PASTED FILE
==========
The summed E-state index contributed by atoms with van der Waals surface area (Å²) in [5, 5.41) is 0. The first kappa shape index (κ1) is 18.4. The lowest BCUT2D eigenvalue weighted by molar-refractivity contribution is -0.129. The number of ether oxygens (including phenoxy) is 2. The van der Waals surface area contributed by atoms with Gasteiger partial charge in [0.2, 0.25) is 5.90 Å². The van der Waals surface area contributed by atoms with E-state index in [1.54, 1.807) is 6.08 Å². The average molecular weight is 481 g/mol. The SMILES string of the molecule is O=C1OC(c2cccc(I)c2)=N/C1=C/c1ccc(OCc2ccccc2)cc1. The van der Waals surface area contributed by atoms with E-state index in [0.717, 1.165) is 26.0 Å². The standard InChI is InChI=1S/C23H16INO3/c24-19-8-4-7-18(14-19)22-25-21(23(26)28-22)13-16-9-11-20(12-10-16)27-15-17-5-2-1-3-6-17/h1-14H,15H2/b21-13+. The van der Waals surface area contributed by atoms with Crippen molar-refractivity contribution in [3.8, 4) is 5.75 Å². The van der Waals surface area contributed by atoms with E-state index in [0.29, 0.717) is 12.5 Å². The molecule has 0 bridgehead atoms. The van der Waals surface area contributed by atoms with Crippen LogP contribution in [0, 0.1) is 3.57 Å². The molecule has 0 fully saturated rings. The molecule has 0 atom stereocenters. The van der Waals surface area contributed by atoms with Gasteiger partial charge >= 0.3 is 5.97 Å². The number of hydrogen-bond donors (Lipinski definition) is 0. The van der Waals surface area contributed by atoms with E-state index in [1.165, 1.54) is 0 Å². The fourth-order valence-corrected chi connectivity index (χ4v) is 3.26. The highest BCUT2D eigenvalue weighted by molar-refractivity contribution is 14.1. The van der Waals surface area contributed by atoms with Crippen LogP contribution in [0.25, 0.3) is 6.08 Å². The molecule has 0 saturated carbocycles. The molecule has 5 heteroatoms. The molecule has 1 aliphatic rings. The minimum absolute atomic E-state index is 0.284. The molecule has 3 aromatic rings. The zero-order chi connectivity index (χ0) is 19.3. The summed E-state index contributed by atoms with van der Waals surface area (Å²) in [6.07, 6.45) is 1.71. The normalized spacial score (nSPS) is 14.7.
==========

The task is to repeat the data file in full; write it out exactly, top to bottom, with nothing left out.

The summed E-state index contributed by atoms with van der Waals surface area (Å²) in [5, 5.41) is 0. The first kappa shape index (κ1) is 18.4. The lowest BCUT2D eigenvalue weighted by molar-refractivity contribution is -0.129. The number of ether oxygens (including phenoxy) is 2. The van der Waals surface area contributed by atoms with Gasteiger partial charge in [0.2, 0.25) is 5.90 Å². The van der Waals surface area contributed by atoms with E-state index in [1.54, 1.807) is 6.08 Å². The average molecular weight is 481 g/mol. The SMILES string of the molecule is O=C1OC(c2cccc(I)c2)=N/C1=C/c1ccc(OCc2ccccc2)cc1. The van der Waals surface area contributed by atoms with E-state index in [0.717, 1.165) is 26.0 Å². The standard InChI is InChI=1S/C23H16INO3/c24-19-8-4-7-18(14-19)22-25-21(23(26)28-22)13-16-9-11-20(12-10-16)27-15-17-5-2-1-3-6-17/h1-14H,15H2/b21-13+. The van der Waals surface area contributed by atoms with Crippen molar-refractivity contribution in [3.8, 4) is 5.75 Å². The van der Waals surface area contributed by atoms with E-state index in [0.29, 0.717) is 12.5 Å². The molecule has 0 bridgehead atoms. The van der Waals surface area contributed by atoms with Crippen LogP contribution in [0, 0.1) is 3.57 Å². The molecule has 0 fully saturated rings. The molecule has 0 atom stereocenters. The van der Waals surface area contributed by atoms with Gasteiger partial charge >= 0.3 is 5.97 Å². The number of hydrogen-bond donors (Lipinski definition) is 0. The van der Waals surface area contributed by atoms with E-state index in [1.165, 1.54) is 0 Å². The fourth-order valence-corrected chi connectivity index (χ4v) is 3.26. The highest BCUT2D eigenvalue weighted by molar-refractivity contribution is 14.1. The van der Waals surface area contributed by atoms with Crippen LogP contribution in [0.25, 0.3) is 6.08 Å². The molecule has 0 saturated carbocycles. The molecule has 5 heteroatoms. The molecule has 1 aliphatic rings. The minimum absolute atomic E-state index is 0.284. The molecule has 3 aromatic rings. The zero-order chi connectivity index (χ0) is 19.3. The summed E-state index contributed by atoms with van der Waals surface area (Å²) in [6.07, 6.45) is 1.71. The normalized spacial score (nSPS) is 14.7.